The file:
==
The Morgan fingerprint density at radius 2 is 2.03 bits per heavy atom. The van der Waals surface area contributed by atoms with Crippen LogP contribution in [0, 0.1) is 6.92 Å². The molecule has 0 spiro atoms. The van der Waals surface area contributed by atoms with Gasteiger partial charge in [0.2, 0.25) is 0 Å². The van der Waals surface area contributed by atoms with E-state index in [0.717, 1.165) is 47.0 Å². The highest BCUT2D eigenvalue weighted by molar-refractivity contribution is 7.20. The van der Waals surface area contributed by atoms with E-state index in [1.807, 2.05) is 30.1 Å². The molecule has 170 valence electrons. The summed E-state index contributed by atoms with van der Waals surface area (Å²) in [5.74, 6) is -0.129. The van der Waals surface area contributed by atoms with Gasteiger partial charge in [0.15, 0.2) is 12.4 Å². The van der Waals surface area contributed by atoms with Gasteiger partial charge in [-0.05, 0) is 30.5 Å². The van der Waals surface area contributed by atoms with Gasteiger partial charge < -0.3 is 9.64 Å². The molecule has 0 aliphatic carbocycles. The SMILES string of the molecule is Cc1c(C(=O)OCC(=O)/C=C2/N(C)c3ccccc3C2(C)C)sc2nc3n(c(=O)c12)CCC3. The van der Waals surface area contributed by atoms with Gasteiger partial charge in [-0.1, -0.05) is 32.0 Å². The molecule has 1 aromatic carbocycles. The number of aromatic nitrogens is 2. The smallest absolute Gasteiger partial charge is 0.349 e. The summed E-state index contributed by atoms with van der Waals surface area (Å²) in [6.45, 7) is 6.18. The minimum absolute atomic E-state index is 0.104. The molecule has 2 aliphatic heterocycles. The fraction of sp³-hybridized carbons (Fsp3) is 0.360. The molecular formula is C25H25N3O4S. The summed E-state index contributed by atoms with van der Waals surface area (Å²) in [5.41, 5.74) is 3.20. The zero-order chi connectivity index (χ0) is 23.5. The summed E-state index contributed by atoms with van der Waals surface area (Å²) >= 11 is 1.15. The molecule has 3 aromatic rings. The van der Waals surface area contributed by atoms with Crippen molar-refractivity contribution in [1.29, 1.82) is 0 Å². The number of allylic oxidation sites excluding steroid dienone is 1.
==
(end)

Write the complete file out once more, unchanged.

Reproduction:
The Morgan fingerprint density at radius 2 is 2.03 bits per heavy atom. The van der Waals surface area contributed by atoms with Crippen LogP contribution in [0, 0.1) is 6.92 Å². The molecule has 0 spiro atoms. The van der Waals surface area contributed by atoms with Gasteiger partial charge in [0.2, 0.25) is 0 Å². The van der Waals surface area contributed by atoms with E-state index in [0.717, 1.165) is 47.0 Å². The highest BCUT2D eigenvalue weighted by molar-refractivity contribution is 7.20. The van der Waals surface area contributed by atoms with E-state index in [1.807, 2.05) is 30.1 Å². The molecule has 170 valence electrons. The summed E-state index contributed by atoms with van der Waals surface area (Å²) in [5.74, 6) is -0.129. The van der Waals surface area contributed by atoms with Gasteiger partial charge in [0.15, 0.2) is 12.4 Å². The van der Waals surface area contributed by atoms with Gasteiger partial charge in [-0.05, 0) is 30.5 Å². The van der Waals surface area contributed by atoms with Gasteiger partial charge < -0.3 is 9.64 Å². The molecule has 0 aliphatic carbocycles. The SMILES string of the molecule is Cc1c(C(=O)OCC(=O)/C=C2/N(C)c3ccccc3C2(C)C)sc2nc3n(c(=O)c12)CCC3. The van der Waals surface area contributed by atoms with Gasteiger partial charge in [-0.1, -0.05) is 32.0 Å². The molecule has 1 aromatic carbocycles. The number of aromatic nitrogens is 2. The smallest absolute Gasteiger partial charge is 0.349 e. The summed E-state index contributed by atoms with van der Waals surface area (Å²) in [6.45, 7) is 6.18. The minimum absolute atomic E-state index is 0.104. The molecule has 2 aliphatic heterocycles. The fraction of sp³-hybridized carbons (Fsp3) is 0.360. The molecular formula is C25H25N3O4S. The summed E-state index contributed by atoms with van der Waals surface area (Å²) in [5.41, 5.74) is 3.20. The zero-order chi connectivity index (χ0) is 23.5. The summed E-state index contributed by atoms with van der Waals surface area (Å²) >= 11 is 1.15. The molecule has 3 aromatic rings. The van der Waals surface area contributed by atoms with Crippen molar-refractivity contribution in [1.29, 1.82) is 0 Å². The number of allylic oxidation sites excluding steroid dienone is 1.